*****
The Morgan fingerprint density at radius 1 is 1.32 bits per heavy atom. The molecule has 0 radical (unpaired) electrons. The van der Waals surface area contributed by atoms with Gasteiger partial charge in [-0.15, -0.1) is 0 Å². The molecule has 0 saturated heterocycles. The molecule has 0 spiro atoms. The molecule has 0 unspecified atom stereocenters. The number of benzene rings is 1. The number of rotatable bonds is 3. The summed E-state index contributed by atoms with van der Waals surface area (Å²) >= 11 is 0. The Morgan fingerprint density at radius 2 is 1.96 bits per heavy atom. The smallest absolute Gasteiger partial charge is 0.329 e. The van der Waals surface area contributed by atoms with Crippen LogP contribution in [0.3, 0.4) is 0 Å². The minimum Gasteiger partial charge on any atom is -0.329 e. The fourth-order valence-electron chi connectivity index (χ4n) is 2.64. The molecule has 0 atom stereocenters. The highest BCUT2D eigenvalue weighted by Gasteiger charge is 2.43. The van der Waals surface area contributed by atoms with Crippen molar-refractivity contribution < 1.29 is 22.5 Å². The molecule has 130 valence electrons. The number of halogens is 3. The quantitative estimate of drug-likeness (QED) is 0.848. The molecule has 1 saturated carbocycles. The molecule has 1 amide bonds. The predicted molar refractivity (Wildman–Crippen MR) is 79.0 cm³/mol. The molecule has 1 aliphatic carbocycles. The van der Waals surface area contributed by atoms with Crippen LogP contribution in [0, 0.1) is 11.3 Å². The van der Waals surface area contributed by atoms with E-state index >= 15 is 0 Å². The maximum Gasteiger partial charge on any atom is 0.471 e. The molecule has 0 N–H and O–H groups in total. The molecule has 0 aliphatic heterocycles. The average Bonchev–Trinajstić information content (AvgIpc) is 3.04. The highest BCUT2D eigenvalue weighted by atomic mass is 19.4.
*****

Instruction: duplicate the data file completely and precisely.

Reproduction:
The Morgan fingerprint density at radius 1 is 1.32 bits per heavy atom. The molecule has 0 radical (unpaired) electrons. The van der Waals surface area contributed by atoms with Gasteiger partial charge in [-0.15, -0.1) is 0 Å². The molecule has 0 saturated heterocycles. The molecule has 0 spiro atoms. The molecule has 0 unspecified atom stereocenters. The number of benzene rings is 1. The number of rotatable bonds is 3. The summed E-state index contributed by atoms with van der Waals surface area (Å²) >= 11 is 0. The Morgan fingerprint density at radius 2 is 1.96 bits per heavy atom. The smallest absolute Gasteiger partial charge is 0.329 e. The van der Waals surface area contributed by atoms with Crippen LogP contribution in [0.3, 0.4) is 0 Å². The minimum Gasteiger partial charge on any atom is -0.329 e. The fourth-order valence-electron chi connectivity index (χ4n) is 2.64. The molecule has 0 atom stereocenters. The highest BCUT2D eigenvalue weighted by Gasteiger charge is 2.43. The van der Waals surface area contributed by atoms with Crippen molar-refractivity contribution < 1.29 is 22.5 Å². The molecule has 130 valence electrons. The number of halogens is 3. The quantitative estimate of drug-likeness (QED) is 0.848. The molecule has 1 saturated carbocycles. The molecule has 1 amide bonds. The predicted molar refractivity (Wildman–Crippen MR) is 79.0 cm³/mol. The molecule has 1 aliphatic carbocycles. The van der Waals surface area contributed by atoms with Crippen LogP contribution in [0, 0.1) is 11.3 Å². The van der Waals surface area contributed by atoms with E-state index >= 15 is 0 Å². The maximum Gasteiger partial charge on any atom is 0.471 e. The molecule has 0 N–H and O–H groups in total. The molecule has 0 aliphatic heterocycles. The average Bonchev–Trinajstić information content (AvgIpc) is 3.04. The highest BCUT2D eigenvalue weighted by atomic mass is 19.4.